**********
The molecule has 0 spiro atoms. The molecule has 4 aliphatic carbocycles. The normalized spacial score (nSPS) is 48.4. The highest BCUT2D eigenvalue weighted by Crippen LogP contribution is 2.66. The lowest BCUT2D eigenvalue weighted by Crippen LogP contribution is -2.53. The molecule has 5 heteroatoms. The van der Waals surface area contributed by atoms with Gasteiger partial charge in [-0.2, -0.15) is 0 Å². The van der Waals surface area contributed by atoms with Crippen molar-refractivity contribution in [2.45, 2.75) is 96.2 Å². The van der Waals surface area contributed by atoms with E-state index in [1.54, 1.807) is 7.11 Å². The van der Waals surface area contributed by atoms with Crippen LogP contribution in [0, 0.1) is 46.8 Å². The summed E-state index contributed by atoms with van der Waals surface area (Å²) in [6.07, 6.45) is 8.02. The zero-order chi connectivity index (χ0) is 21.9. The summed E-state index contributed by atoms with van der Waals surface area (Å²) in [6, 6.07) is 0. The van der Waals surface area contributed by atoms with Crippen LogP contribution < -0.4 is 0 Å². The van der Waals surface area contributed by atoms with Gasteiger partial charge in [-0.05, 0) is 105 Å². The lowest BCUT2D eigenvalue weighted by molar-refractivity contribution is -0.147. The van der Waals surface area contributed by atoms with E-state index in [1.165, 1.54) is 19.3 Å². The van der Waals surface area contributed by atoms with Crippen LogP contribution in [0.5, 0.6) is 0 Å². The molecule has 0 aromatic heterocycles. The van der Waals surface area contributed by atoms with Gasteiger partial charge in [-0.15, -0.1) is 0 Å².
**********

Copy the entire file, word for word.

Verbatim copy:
The molecule has 0 spiro atoms. The molecule has 4 aliphatic carbocycles. The normalized spacial score (nSPS) is 48.4. The highest BCUT2D eigenvalue weighted by Crippen LogP contribution is 2.66. The lowest BCUT2D eigenvalue weighted by Crippen LogP contribution is -2.53. The molecule has 5 heteroatoms. The van der Waals surface area contributed by atoms with Gasteiger partial charge in [-0.2, -0.15) is 0 Å². The van der Waals surface area contributed by atoms with Crippen molar-refractivity contribution in [2.45, 2.75) is 96.2 Å². The van der Waals surface area contributed by atoms with E-state index in [1.54, 1.807) is 7.11 Å². The van der Waals surface area contributed by atoms with Crippen LogP contribution in [0, 0.1) is 46.8 Å². The summed E-state index contributed by atoms with van der Waals surface area (Å²) in [6.07, 6.45) is 8.02. The zero-order chi connectivity index (χ0) is 21.9. The summed E-state index contributed by atoms with van der Waals surface area (Å²) in [6, 6.07) is 0. The van der Waals surface area contributed by atoms with Crippen LogP contribution < -0.4 is 0 Å². The van der Waals surface area contributed by atoms with Gasteiger partial charge in [-0.05, 0) is 105 Å². The lowest BCUT2D eigenvalue weighted by molar-refractivity contribution is -0.147. The van der Waals surface area contributed by atoms with E-state index in [1.165, 1.54) is 19.3 Å². The van der Waals surface area contributed by atoms with Crippen LogP contribution in [0.5, 0.6) is 0 Å². The molecule has 0 aromatic heterocycles. The van der Waals surface area contributed by atoms with Gasteiger partial charge in [-0.15, -0.1) is 0 Å².